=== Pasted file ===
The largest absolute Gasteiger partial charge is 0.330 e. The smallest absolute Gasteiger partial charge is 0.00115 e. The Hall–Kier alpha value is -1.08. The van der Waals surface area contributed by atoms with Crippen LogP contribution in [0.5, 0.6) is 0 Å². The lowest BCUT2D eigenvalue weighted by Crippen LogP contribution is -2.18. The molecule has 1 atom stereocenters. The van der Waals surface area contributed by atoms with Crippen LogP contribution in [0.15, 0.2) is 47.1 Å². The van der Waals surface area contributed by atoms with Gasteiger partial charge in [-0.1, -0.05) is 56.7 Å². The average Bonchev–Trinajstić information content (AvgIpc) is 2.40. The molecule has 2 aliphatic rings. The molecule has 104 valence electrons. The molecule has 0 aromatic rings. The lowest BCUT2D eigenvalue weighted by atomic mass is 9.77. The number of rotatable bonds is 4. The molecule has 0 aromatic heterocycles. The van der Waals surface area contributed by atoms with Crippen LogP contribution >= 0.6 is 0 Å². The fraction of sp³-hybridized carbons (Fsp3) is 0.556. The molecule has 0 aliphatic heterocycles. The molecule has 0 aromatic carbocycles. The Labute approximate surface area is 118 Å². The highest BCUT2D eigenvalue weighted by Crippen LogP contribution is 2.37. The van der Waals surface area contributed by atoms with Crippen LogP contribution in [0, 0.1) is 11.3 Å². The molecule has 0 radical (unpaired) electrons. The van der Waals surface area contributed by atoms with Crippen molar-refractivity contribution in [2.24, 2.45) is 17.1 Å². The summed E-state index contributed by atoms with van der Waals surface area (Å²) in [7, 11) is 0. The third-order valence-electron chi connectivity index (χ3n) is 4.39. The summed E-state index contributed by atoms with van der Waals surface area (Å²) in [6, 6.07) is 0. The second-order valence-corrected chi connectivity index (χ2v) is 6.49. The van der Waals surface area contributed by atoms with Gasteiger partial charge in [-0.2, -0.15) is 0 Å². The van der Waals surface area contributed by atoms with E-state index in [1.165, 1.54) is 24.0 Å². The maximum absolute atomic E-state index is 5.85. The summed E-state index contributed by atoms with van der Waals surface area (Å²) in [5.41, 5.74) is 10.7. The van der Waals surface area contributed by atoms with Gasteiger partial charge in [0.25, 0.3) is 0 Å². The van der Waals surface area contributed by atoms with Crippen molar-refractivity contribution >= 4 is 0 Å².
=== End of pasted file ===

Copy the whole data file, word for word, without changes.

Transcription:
The largest absolute Gasteiger partial charge is 0.330 e. The smallest absolute Gasteiger partial charge is 0.00115 e. The Hall–Kier alpha value is -1.08. The van der Waals surface area contributed by atoms with Crippen LogP contribution in [0.5, 0.6) is 0 Å². The lowest BCUT2D eigenvalue weighted by Crippen LogP contribution is -2.18. The molecule has 1 atom stereocenters. The van der Waals surface area contributed by atoms with Crippen LogP contribution in [0.15, 0.2) is 47.1 Å². The van der Waals surface area contributed by atoms with Gasteiger partial charge in [-0.1, -0.05) is 56.7 Å². The average Bonchev–Trinajstić information content (AvgIpc) is 2.40. The molecule has 2 aliphatic rings. The molecule has 104 valence electrons. The molecule has 0 aromatic rings. The lowest BCUT2D eigenvalue weighted by atomic mass is 9.77. The number of rotatable bonds is 4. The molecule has 0 aromatic heterocycles. The van der Waals surface area contributed by atoms with Crippen LogP contribution >= 0.6 is 0 Å². The fraction of sp³-hybridized carbons (Fsp3) is 0.556. The molecule has 0 aliphatic heterocycles. The molecule has 0 aromatic carbocycles. The Labute approximate surface area is 118 Å². The highest BCUT2D eigenvalue weighted by Crippen LogP contribution is 2.37. The van der Waals surface area contributed by atoms with Crippen LogP contribution in [0, 0.1) is 11.3 Å². The molecule has 0 radical (unpaired) electrons. The van der Waals surface area contributed by atoms with Crippen molar-refractivity contribution in [2.24, 2.45) is 17.1 Å². The summed E-state index contributed by atoms with van der Waals surface area (Å²) in [7, 11) is 0. The third-order valence-electron chi connectivity index (χ3n) is 4.39. The summed E-state index contributed by atoms with van der Waals surface area (Å²) in [6, 6.07) is 0. The second-order valence-corrected chi connectivity index (χ2v) is 6.49. The van der Waals surface area contributed by atoms with Gasteiger partial charge in [-0.2, -0.15) is 0 Å². The van der Waals surface area contributed by atoms with E-state index in [1.165, 1.54) is 24.0 Å². The maximum absolute atomic E-state index is 5.85. The summed E-state index contributed by atoms with van der Waals surface area (Å²) in [5.41, 5.74) is 10.7. The van der Waals surface area contributed by atoms with Gasteiger partial charge in [0.25, 0.3) is 0 Å². The van der Waals surface area contributed by atoms with Crippen molar-refractivity contribution >= 4 is 0 Å².